Barn Owls, Kestrels & Long-Eared Owls

Report a Barn Owl, Kestrel or Long-Eared Owl Sighting to Padraig Cregg by email: or by phone: 087 7866357

Sunday, 22 April 2012

Territorial Owls Give the Game Away

Long-Eared Owls (pictured below by Richard T. Mills) are rarely, if ever seen. They are nocturnal, have cryptic plumage and a secretive nature. How then does one survey for the presence or absence of breeding individuals? Previous studies have relied on late summer visits, to likely nesting habitat, after dark to listen out for the begging calls of young Long-Eared Owls. The calls are described as, akin to the sound of a rusty gate closing. Using this technique, however, failed breeders are over looked. To overcome this The Raptor Conservation Project of BWI has rolled out a playback survey. This will represent the first such undertaking in the state.

The survey aims to establish breeding densities of both successful and unsuccessful pairs of Long-Eared Owls within the 10km squares surrounding the West Offaly towns of Banagher, Ferbane and Belmont (IN01, IN12 and IN02 respectively). This project also aims to assess the effectiveness of the playback technique in Ireland and to provide data on the ecological requirements of the species.

What exactly is a playback survey? The concept itself is not a new one it is used in many parts of the world, for many different and contrasting species. In essence the technique relies on the territorial nature of many species. Raptors particularly can have strong territorial tendencies. By broadcasting the calls of a con-specific, a member of its own species, it is hoped that any resident birds will respond with a corresponding call or noise of some sort. This technique finds its true value for elusive species such as our study species the Long-Eared Owl. In practise I visited each accessible 1km square, of each of the 10km squares and broadcast Long-Eared Owl calls as close as possible to the centre of each (I undertook this survey under licence from the National Parks and Wildlife Service and with the use of best scientific practices). Responses varied from one coo (the male call) to a full blown aerial barrage of coos and wing claps circling over head (a territorial behaviour of males). Females also responded, on occasion, producing a nasal sounding call.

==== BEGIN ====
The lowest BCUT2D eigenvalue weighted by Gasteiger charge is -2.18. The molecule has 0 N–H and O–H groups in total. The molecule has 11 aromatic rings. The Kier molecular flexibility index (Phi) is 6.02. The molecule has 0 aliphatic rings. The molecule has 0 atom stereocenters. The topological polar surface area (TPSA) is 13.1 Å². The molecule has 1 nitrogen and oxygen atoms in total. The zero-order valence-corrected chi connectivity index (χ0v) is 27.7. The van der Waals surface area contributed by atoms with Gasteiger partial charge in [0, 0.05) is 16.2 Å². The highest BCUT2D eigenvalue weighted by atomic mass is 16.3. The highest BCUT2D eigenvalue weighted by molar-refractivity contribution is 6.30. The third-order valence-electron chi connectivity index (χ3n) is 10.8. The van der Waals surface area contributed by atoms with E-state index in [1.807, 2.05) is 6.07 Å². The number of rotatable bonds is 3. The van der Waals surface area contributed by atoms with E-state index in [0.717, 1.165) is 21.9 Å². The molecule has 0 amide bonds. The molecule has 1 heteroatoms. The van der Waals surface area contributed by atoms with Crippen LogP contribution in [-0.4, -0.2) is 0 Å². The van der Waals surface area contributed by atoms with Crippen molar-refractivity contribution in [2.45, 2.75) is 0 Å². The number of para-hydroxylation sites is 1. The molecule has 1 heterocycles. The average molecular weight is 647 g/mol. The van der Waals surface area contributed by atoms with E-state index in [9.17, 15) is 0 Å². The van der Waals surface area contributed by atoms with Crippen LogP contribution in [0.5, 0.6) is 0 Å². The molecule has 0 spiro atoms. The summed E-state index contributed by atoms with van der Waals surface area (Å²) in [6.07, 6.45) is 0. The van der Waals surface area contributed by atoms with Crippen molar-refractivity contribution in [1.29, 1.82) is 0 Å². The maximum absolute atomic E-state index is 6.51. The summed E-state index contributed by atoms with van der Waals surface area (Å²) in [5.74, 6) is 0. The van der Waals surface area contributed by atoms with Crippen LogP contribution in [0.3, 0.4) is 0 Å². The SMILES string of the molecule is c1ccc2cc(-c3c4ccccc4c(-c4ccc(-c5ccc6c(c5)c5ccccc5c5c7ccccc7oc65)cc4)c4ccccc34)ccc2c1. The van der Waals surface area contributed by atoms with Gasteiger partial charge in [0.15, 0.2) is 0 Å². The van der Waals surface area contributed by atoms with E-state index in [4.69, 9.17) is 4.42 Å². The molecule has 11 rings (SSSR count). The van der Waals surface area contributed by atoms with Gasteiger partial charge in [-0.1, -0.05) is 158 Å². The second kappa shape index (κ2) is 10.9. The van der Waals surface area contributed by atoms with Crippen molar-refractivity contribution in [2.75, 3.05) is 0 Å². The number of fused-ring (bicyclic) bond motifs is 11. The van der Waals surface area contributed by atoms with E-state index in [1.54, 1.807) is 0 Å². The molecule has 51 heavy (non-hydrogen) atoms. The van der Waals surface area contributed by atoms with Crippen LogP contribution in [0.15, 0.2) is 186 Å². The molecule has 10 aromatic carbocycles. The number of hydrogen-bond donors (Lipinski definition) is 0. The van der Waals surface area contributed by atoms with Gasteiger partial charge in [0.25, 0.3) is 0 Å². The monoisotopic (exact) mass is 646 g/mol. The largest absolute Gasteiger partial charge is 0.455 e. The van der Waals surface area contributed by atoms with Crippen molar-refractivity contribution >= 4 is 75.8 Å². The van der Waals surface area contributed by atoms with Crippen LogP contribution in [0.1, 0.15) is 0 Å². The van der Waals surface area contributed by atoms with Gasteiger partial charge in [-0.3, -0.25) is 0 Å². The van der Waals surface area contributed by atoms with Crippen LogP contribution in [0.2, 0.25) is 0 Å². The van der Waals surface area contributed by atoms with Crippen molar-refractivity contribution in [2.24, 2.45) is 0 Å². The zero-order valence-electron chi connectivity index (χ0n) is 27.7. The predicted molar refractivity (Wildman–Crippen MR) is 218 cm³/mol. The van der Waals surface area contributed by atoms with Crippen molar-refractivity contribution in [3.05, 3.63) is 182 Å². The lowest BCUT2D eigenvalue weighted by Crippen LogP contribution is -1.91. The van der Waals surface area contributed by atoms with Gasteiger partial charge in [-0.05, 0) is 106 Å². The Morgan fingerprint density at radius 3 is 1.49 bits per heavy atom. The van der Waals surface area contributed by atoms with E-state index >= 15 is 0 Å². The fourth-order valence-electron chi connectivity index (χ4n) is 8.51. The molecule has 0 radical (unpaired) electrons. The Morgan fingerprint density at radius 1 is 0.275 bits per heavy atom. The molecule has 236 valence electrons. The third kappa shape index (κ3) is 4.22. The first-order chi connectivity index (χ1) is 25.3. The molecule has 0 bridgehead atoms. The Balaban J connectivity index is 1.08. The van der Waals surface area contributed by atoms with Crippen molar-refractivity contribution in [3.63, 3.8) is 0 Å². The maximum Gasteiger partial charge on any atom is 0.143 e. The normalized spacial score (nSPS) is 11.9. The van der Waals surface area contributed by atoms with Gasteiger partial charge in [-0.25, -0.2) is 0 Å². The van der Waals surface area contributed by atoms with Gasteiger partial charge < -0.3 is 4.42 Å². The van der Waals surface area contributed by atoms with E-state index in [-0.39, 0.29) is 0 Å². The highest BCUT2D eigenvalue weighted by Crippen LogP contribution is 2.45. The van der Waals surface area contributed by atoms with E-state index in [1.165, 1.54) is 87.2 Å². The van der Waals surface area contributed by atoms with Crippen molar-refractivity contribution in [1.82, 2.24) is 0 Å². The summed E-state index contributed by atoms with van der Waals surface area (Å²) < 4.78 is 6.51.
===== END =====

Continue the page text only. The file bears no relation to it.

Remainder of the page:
By revisiting each of the 10km squares in late summer to listening for the begging callings of young Long-Eared Owls (below), comparisons can be made to calculate the effectiveness of this playback technique. Success with this technique for surveying Long-Eared Owls in West Offaly could prove of great importance in assessing the national population of the species.

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